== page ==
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I have a sound travel question. Rather a question about sound travel! Answered

I'd take the time to look it up myself but I'm busy arguing with someone right now.

Does sound travel farther in cool air or warm air.  Use 50 deg. for cool and 100 deg. for warm air.  I don't care about speed just distance of similar sounds.  For sound use something like a normal speaking level?

So scientists which sound would go farther?



Best Answer 8 years ago

.  In general, the denser something is the better it conducts sound. Eg, steel conducts better than water, water better than air. With that in mind, I'd guess that colder (denser) air would carry sound further. But I'm no scientist.
.  Googling "sound conduction" and "sound propagation" turn us some very interesting stuff.


Answer 8 years ago

I'm farther away. And it's warmer here. Stuff travels slower. etc.etc. excuses etc.

gruffalo child

8 years ago

Oops, I thought you asked how fast. Sorry...

Re-designgruffalo child

Answer 8 years ago

That's okay. I've often written answers to what I thought the question was then noticed "the rest of the question" that made my answer out in left field.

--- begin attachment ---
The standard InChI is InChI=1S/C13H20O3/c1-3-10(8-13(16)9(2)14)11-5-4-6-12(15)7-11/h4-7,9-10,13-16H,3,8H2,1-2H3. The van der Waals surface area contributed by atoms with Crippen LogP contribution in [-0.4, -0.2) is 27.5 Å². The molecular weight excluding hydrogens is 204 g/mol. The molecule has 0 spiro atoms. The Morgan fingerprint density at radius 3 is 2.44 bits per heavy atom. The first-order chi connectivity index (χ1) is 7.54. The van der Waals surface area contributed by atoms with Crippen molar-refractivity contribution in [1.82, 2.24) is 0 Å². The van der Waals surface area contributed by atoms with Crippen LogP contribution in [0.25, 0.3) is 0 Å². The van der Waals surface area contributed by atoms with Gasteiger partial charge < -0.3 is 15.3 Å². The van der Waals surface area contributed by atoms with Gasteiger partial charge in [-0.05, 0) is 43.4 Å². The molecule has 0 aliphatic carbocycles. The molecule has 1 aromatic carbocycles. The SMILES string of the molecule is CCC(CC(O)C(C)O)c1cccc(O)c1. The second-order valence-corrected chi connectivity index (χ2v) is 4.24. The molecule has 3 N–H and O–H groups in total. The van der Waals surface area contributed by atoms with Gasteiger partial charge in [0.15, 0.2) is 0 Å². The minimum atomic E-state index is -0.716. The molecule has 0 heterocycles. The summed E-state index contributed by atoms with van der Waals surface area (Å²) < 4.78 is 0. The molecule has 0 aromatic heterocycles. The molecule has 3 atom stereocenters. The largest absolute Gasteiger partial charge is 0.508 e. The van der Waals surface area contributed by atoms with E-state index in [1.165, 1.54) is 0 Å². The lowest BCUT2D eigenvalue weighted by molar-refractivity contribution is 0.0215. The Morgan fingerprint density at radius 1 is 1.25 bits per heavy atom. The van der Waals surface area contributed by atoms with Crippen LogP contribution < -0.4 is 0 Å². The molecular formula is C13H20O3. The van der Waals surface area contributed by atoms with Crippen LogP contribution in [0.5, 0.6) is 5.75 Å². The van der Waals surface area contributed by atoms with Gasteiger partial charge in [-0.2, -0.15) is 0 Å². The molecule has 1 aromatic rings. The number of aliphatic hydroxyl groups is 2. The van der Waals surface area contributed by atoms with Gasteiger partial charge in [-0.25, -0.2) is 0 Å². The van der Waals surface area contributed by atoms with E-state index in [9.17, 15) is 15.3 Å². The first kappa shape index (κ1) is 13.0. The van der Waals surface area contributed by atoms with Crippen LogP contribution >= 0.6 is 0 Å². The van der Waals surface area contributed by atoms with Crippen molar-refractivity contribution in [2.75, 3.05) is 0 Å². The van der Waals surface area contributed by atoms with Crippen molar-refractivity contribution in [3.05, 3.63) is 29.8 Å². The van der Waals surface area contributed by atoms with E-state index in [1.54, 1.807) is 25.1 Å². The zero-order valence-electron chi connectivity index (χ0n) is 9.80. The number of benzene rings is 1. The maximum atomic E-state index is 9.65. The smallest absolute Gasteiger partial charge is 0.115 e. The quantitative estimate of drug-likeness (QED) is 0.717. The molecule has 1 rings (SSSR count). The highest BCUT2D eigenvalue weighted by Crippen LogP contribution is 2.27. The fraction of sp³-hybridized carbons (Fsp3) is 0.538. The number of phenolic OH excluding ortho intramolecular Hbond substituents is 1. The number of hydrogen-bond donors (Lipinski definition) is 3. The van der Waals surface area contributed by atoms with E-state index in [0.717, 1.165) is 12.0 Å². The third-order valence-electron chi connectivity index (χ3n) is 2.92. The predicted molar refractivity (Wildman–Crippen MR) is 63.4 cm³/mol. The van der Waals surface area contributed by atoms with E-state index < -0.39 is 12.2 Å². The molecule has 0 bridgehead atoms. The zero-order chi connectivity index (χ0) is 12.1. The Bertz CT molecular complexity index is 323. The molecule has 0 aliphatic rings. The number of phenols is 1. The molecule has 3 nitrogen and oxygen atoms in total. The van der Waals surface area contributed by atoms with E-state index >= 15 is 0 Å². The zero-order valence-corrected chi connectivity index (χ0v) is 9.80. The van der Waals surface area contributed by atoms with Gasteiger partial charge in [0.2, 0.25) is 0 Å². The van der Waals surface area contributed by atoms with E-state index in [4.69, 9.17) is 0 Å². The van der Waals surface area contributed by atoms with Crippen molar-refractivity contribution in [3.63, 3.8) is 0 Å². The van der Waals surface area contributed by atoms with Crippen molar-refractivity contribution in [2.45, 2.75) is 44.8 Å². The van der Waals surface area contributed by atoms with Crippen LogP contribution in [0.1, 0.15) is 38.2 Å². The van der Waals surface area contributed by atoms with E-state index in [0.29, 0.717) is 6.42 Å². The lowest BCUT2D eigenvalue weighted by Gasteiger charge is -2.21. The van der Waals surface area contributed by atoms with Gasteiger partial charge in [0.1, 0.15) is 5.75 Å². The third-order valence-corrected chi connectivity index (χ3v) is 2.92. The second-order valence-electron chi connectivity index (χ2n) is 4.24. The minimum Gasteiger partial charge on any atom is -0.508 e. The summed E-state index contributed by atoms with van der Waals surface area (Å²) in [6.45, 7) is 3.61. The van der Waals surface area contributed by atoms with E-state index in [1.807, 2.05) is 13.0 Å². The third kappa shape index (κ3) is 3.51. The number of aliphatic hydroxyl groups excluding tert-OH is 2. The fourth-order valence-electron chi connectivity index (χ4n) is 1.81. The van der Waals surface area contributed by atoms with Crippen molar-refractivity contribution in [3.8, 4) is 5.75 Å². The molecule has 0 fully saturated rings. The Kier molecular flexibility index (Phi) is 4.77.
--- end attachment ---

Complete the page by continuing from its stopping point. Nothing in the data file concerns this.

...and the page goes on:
I'm sure I"ll do it many more times.

gruffalo child

8 years ago

t, °C speed of sound
m/s km/h
-150 216,7 780,1
-100 263,7 949,2
-50 299,3 1077,6
-20 318,8 1147,8
-10 325,1 1170,3
0 331,5 1193,4
10 337,3 1214,1
20 343,1 1235,2
30 348,9 1256,2
50 360,3 1296,9
100 387,1 1393,7
200 436,0 1569,5
300 479,8 1727,4
400 520,0 1872,1
500 557,3 2006,4
1000 715,2 2574,8

Generally, speed of sound is a square root of Young's modulus divided by density, that is why NachoMahma says that the denser the thing is the higher the speed of sound. However, it doesn't refer to a hot thing and a cold thing, because we (I) don't know how Young's modulus changes with temperature...
Wow, it's a good problem for me to think about!